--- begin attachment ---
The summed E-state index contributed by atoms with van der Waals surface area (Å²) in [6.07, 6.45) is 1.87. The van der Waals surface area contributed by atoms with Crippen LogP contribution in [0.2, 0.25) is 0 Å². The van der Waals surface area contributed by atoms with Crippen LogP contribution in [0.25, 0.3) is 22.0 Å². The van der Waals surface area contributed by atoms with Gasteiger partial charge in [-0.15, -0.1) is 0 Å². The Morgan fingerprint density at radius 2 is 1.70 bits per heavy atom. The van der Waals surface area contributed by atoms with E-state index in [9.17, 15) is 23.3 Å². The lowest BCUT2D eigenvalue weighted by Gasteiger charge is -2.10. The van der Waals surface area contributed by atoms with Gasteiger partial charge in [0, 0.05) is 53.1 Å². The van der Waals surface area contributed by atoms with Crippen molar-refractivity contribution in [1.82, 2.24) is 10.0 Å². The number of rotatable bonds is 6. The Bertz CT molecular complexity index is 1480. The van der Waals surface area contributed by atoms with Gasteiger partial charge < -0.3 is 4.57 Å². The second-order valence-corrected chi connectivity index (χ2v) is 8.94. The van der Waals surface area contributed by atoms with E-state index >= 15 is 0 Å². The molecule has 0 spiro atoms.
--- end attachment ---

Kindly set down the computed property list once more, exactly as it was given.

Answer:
The summed E-state index contributed by atoms with van der Waals surface area (Å²) in [6.07, 6.45) is 1.87. The van der Waals surface area contributed by atoms with Crippen LogP contribution in [0.2, 0.25) is 0 Å². The van der Waals surface area contributed by atoms with Crippen LogP contribution in [0.25, 0.3) is 22.0 Å². The van der Waals surface area contributed by atoms with Gasteiger partial charge in [-0.15, -0.1) is 0 Å². The Morgan fingerprint density at radius 2 is 1.70 bits per heavy atom. The van der Waals surface area contributed by atoms with E-state index in [9.17, 15) is 23.3 Å². The lowest BCUT2D eigenvalue weighted by Gasteiger charge is -2.10. The van der Waals surface area contributed by atoms with Gasteiger partial charge in [0, 0.05) is 53.1 Å². The van der Waals surface area contributed by atoms with Crippen molar-refractivity contribution in [1.82, 2.24) is 10.0 Å². The number of rotatable bonds is 6. The Bertz CT molecular complexity index is 1480. The van der Waals surface area contributed by atoms with Gasteiger partial charge < -0.3 is 4.57 Å². The second-order valence-corrected chi connectivity index (χ2v) is 8.94. The van der Waals surface area contributed by atoms with E-state index >= 15 is 0 Å². The molecule has 0 spiro atoms.